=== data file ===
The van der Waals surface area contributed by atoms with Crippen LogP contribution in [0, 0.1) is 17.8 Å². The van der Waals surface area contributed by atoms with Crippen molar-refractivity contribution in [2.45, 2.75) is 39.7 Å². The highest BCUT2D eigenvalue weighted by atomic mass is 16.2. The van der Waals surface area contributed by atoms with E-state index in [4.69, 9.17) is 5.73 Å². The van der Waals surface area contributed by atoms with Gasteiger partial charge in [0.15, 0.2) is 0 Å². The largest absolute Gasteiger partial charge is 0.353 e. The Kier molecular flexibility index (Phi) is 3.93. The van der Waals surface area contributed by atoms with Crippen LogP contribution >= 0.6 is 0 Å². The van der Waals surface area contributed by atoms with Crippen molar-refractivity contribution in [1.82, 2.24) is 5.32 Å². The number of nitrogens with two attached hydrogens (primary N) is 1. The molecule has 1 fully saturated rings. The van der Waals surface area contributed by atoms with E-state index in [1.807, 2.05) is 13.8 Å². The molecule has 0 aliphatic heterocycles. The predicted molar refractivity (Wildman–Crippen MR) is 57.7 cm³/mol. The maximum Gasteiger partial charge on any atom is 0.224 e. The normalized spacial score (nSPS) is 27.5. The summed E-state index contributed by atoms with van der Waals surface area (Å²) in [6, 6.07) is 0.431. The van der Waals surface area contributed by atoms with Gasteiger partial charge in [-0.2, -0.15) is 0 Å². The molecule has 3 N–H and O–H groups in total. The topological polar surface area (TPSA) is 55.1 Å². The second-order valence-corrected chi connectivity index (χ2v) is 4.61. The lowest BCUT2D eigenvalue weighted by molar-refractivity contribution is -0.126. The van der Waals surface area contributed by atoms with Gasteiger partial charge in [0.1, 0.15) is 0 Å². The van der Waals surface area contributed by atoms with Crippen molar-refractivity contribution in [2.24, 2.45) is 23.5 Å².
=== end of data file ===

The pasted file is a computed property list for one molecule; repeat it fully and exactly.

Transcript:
The van der Waals surface area contributed by atoms with Crippen LogP contribution in [0, 0.1) is 17.8 Å². The van der Waals surface area contributed by atoms with Crippen molar-refractivity contribution in [2.45, 2.75) is 39.7 Å². The highest BCUT2D eigenvalue weighted by atomic mass is 16.2. The van der Waals surface area contributed by atoms with E-state index in [4.69, 9.17) is 5.73 Å². The van der Waals surface area contributed by atoms with Gasteiger partial charge in [0.15, 0.2) is 0 Å². The largest absolute Gasteiger partial charge is 0.353 e. The Kier molecular flexibility index (Phi) is 3.93. The van der Waals surface area contributed by atoms with Crippen LogP contribution >= 0.6 is 0 Å². The van der Waals surface area contributed by atoms with Crippen molar-refractivity contribution in [1.82, 2.24) is 5.32 Å². The number of nitrogens with two attached hydrogens (primary N) is 1. The molecule has 1 fully saturated rings. The van der Waals surface area contributed by atoms with E-state index in [1.807, 2.05) is 13.8 Å². The molecule has 0 aliphatic heterocycles. The predicted molar refractivity (Wildman–Crippen MR) is 57.7 cm³/mol. The maximum Gasteiger partial charge on any atom is 0.224 e. The normalized spacial score (nSPS) is 27.5. The summed E-state index contributed by atoms with van der Waals surface area (Å²) in [6, 6.07) is 0.431. The van der Waals surface area contributed by atoms with Gasteiger partial charge in [-0.2, -0.15) is 0 Å². The molecule has 3 N–H and O–H groups in total. The topological polar surface area (TPSA) is 55.1 Å². The second-order valence-corrected chi connectivity index (χ2v) is 4.61. The lowest BCUT2D eigenvalue weighted by molar-refractivity contribution is -0.126. The van der Waals surface area contributed by atoms with Gasteiger partial charge in [0.1, 0.15) is 0 Å². The van der Waals surface area contributed by atoms with Crippen molar-refractivity contribution in [2.24, 2.45) is 23.5 Å².